Wow HF, I just now saw this, and can't believe I missed it earlier - I must have gotten too busy over the holiday season or something.
I agree - I like the photos much better - but they post-date him, so they'd better be better, right? I've never seen that particular print of his before - I do think its missing some of the elegance of his other work. When it comes to Escher, I gravitate more towards the "Greatest Hits" spectrum for some reason - perhaps because so much of it is seems inspired by a kind of mathematical passion rather than anything sentimental - again, that elegance in most of his work is so inviting and somehow replenishing. The things I can stare at for hours are his famous decorative prints like "Sky and Water I and II" where birds in flight morph into fish:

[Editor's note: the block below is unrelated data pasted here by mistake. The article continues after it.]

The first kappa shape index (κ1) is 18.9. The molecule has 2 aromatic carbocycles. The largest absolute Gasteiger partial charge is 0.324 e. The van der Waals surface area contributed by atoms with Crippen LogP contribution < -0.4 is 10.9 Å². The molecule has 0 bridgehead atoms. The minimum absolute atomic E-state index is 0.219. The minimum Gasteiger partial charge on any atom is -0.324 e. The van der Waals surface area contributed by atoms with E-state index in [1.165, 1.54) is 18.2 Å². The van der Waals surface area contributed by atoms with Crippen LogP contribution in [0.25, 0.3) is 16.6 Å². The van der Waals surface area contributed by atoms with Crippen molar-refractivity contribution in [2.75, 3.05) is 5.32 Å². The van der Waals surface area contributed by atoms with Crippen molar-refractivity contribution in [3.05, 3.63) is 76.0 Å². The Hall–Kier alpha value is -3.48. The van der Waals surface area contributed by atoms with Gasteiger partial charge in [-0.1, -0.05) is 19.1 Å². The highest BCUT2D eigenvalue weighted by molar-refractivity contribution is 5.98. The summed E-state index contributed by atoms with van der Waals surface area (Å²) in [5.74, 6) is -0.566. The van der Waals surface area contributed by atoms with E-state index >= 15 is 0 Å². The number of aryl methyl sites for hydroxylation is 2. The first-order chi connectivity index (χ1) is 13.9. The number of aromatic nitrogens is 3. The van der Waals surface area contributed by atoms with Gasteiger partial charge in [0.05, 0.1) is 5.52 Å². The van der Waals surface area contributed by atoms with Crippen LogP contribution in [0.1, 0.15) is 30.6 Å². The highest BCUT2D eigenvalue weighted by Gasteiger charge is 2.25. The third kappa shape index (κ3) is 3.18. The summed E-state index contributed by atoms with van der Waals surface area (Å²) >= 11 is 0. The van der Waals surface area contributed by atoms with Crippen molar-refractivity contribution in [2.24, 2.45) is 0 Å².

I also love any one of his "Impossible worlds":
I was fortunate once to see some of his prints up close at the L.A. County museum, and was blown away by the detail, the sheer man hours that had to have gone into each piece - I realize that some artists are masters at creating art with a few quick gestures, like Picasso was in his later years, for instance. But there's something about looking at a piece that you know took someone hours and days and in some cases years even to complete - it seems to give a strange glimpse into the eternal time an artist willingly enters and obviously forgets himself in. And then, there it is right in front of you! A kind of tombstone erected to the time devoted to the creation of the work, a map or record of the artist's imaginative journey that's now sealed and never again to be entered - not by the casual observer, anyway. I think that's the magic Escher captured - the ability to draw the viewer in to marvel with a hint of the same fascination/obsession he must have felt drawing it.
It's interesting to see how influenced he was by the tile work in the Alhambra -
he's absolutely in love with it:
Of all of his work, this is the one I'd be most likely to want to look at every day, I think - the quality of the print isn't too great here. In person though, it's just incredible, mesmerizing: